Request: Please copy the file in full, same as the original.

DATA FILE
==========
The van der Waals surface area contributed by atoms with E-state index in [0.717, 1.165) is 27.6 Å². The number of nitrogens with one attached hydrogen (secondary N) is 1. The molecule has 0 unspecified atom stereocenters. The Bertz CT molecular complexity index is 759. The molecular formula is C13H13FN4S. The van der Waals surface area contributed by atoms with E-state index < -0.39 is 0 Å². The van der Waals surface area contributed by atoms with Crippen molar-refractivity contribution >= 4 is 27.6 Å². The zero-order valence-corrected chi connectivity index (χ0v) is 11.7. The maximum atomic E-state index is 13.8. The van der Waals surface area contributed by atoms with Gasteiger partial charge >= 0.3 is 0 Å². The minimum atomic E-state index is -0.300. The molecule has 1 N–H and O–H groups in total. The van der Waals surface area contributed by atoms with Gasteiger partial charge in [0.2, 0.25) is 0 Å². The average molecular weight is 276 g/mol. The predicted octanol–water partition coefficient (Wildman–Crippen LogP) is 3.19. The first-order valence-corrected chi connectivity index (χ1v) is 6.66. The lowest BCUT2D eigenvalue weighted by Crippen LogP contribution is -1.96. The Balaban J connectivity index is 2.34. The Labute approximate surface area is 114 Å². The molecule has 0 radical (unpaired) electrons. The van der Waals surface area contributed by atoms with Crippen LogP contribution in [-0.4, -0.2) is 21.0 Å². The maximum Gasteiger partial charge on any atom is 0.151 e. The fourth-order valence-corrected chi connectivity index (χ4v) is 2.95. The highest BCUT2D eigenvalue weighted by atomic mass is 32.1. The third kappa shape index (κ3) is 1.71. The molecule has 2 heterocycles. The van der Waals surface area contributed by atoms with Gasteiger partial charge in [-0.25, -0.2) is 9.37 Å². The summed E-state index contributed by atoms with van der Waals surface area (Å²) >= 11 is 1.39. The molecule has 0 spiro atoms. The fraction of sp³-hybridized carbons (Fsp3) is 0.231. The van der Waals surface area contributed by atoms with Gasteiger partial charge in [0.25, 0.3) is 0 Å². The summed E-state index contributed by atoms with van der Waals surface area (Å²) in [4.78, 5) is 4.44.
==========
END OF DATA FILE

The van der Waals surface area contributed by atoms with E-state index in [0.717, 1.165) is 27.6 Å². The number of nitrogens with one attached hydrogen (secondary N) is 1. The molecule has 0 unspecified atom stereocenters. The Bertz CT molecular complexity index is 759. The molecular formula is C13H13FN4S. The van der Waals surface area contributed by atoms with E-state index < -0.39 is 0 Å². The van der Waals surface area contributed by atoms with Crippen molar-refractivity contribution >= 4 is 27.6 Å². The zero-order valence-corrected chi connectivity index (χ0v) is 11.7. The maximum atomic E-state index is 13.8. The van der Waals surface area contributed by atoms with Gasteiger partial charge >= 0.3 is 0 Å². The minimum atomic E-state index is -0.300. The molecule has 1 N–H and O–H groups in total. The van der Waals surface area contributed by atoms with Gasteiger partial charge in [0.2, 0.25) is 0 Å². The average molecular weight is 276 g/mol. The predicted octanol–water partition coefficient (Wildman–Crippen LogP) is 3.19. The first-order valence-corrected chi connectivity index (χ1v) is 6.66. The lowest BCUT2D eigenvalue weighted by Crippen LogP contribution is -1.96. The Balaban J connectivity index is 2.34. The Labute approximate surface area is 114 Å². The molecule has 0 radical (unpaired) electrons. The van der Waals surface area contributed by atoms with Crippen LogP contribution in [-0.4, -0.2) is 21.0 Å². The maximum Gasteiger partial charge on any atom is 0.151 e. The fourth-order valence-corrected chi connectivity index (χ4v) is 2.95. The highest BCUT2D eigenvalue weighted by atomic mass is 32.1. The third kappa shape index (κ3) is 1.71. The molecule has 2 heterocycles. The van der Waals surface area contributed by atoms with Gasteiger partial charge in [-0.25, -0.2) is 9.37 Å². The summed E-state index contributed by atoms with van der Waals surface area (Å²) >= 11 is 1.39. The molecule has 0 spiro atoms. The fraction of sp³-hybridized carbons (Fsp3) is 0.231. The van der Waals surface area contributed by atoms with Gasteiger partial charge in [0.25, 0.3) is 0 Å². The summed E-state index contributed by atoms with van der Waals surface area (Å²) in [4.78, 5) is 4.44.